‘Ask Dr. Ruth’ is a Warm, Optimistic Portrait of an Unlikely Icon

Dr. Ruth K. Westheimer spends much of Ask Dr. Ruth, a new documentary about her life, making sure that everyone around her has been fed: “Have you eaten?”, “Are you hungry?”, “Did you eat?” No one is safe from her questioning – not her grandchildren, not her driver, not even director Ryan White.

Asked about this during Sundance, where the film had its world premiere this year, Westheimer told Vulture, “I’ll tell you what. This guy [White] is so tall, simply, I was worried. He’s so tall, he’s so slim. He works very hard. The cameraman, David, works very hard. All I have to do as a Jewish woman is make sure they eat. And I do, in the film. Did you see?”

Ask Dr. Ruth is full of moments like these; of Westheimer asking the questions when she’s supposed to be the one answering them. The 90-year-old sex therapist and media personality, who first shot to stardom with her syndicated radio and television programs in the 1980s, is a pint-sized (she’s 4-foot-7) ball of energy. As Pierre, her manager of several decades, tells us, “I would love to retire, but Dr. Ruth won’t retire.”

We last saw White directing Netflix’s true crime docuseries The Keepers, about the still-unsolved murder of Baltimore nun Cathy Cesnik in the late 1960s. (In seven episodes, it makes the compelling case that Cesnik knew too much about the routine sexual abuses of students at the high school where she taught.) Westheimer didn’t love the idea of making a feature-length documentary about her life, but agreed to have dinner with White after binge-watching the series. The two projects are vastly different in terms of subject matter, and yet both highlight the tenacity – even joviality – of older women who’ve faced unimaginable trauma.

At ten years old, the German-born Westheimer (then Karola Siegel) was put on a Kindertransport train to Switzerland by her family, where she lived at a children’s home for the duration of the Second World War. This chapter of her story is told in lush animated sequences, with the odd surviving photo from her teenage years. Journal entries from her time in Switzerland are read by a delicate, American-sounding voice. (This is admittedly jarring at first; the real Westheimer speaks with a thick German accent that has always been a hallmark of her media persona.) Her wartime writings suggest a lonely but optimistic young girl with a keen desire to learn, someone who saw herself as capable of big things.

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Westheimer stopped receiving letters from her family in 1941; none of them survived the war. She’s uncomfortable with the term “survivor”, instead preferring to call herself an “orphan of the Holocaust”, but Ask Dr. Ruth sees her negotiate this part of her identity and history in a new way. At one point in the film, White travels with her to Israel’s Yad Vashem to confirm her parents’ fates. It’s an upsetting moment for all parties, and yet Westheimer doesn’t shed a single tear. (Her daughter, Miriam, tells us that she has only seen her mother cry once, following the death of her late husband.) The film is quite interested in how its subject’s hardships have informed her life and personality: has trauma steeled her? Has it fuelled her career, one that’s dealt expressly in human connection and pleasure?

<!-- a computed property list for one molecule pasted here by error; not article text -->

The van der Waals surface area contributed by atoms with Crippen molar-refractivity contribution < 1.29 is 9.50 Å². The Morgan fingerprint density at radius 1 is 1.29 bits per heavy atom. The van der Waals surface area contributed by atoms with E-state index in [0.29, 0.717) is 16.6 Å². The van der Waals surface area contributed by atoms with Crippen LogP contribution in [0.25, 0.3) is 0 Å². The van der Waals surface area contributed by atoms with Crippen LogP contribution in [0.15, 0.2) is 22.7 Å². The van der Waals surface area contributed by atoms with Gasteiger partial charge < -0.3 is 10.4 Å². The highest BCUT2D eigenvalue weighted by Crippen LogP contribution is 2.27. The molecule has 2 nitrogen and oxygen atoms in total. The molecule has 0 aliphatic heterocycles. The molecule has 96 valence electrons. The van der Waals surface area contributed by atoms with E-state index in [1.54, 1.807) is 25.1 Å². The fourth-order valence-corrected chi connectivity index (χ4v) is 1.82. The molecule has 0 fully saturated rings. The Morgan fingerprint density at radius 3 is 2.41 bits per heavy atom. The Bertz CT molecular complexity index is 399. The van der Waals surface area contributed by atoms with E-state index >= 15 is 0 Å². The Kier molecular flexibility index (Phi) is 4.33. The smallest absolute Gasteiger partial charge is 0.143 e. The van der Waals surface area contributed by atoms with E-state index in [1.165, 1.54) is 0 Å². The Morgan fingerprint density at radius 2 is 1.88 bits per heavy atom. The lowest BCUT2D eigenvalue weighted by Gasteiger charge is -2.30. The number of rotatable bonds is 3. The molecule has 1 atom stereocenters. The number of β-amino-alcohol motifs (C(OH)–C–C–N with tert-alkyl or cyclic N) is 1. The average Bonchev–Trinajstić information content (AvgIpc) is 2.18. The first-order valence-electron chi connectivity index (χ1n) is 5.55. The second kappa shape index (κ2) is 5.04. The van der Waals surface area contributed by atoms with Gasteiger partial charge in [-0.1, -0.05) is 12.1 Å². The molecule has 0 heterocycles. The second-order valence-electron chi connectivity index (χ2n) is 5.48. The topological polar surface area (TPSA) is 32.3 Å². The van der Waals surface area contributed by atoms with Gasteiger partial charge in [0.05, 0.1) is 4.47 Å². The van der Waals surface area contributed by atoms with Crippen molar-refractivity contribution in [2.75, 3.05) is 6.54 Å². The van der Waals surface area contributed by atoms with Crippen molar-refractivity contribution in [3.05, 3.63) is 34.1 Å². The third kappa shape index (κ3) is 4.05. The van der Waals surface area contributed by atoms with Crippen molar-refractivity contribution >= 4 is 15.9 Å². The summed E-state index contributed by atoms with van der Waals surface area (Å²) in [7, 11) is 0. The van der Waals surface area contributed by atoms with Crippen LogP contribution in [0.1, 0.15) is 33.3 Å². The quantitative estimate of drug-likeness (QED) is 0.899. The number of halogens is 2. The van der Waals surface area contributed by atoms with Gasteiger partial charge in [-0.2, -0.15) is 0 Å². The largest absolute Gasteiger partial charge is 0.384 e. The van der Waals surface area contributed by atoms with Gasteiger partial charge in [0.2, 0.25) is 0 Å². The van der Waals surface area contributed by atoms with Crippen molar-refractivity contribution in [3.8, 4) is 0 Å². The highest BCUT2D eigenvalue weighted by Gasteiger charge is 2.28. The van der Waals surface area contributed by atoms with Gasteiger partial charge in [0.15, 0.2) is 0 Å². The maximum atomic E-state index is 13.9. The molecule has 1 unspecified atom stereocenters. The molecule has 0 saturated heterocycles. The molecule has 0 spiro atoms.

After Switzerland, Ask Dr. Ruth makes stops around the world as Karola Siegel becomes Ruth K. Westheimer. She trains as a sniper and is severely injured in a cannon blast in Israel. She marries and divorces twice before settling down with Fred Westheimer, her husband of almost forty years. She studies psychology at the Sorbonne in Paris, then completes her Master’s and doctorate programs in New York City. The film eventually anchors in Manhattan, where Westheimer has lived in the same Washington Heights apartment since 1956. It’s here that she’d become a fixture of the city’s late-night radio and television scene, doling out sex and relationship advice at a time when doing so was a lot more controversial. (In one scene, we see a man make a rather pathetic attempt to put her under citizen’s arrest.)

Some of Westheimer’s views on sexuality might be regressive by today’s standards, but Ask Dr. Ruth convincingly argues that she deserves credit for her forward-thinking stances on certain issues during her career. At the height of the AIDS crisis, her mandate was education and compassion. And, although she won’t discuss her political leanings in the film, it’s noted that she has always been loudly and publicly pro-choice.

The sharp-witted Westheimer would be a compelling subject under any filmmaker’s direction, but White has done her story justice. Regardless of one’s familiarity with her life and work, Ask Dr. Ruth is a balmy biographical portrait that’s as funny as it is emotional. As Westheimer tells us herself, “I have an obligation to live large and make a dent in this world.”

Ask Dr. Ruth is out on Hulu on June 1st

 

by Sydney Urbanek

 

Sydney Urbanek is a writer and the founder of Reel Honey. Based in Toronto, she writes about film, music videos, and chronic illness. She knows the “Telephone” choreography but please don’t ask her to do it. Find her on Instagram and Twitter @sydurbanek.

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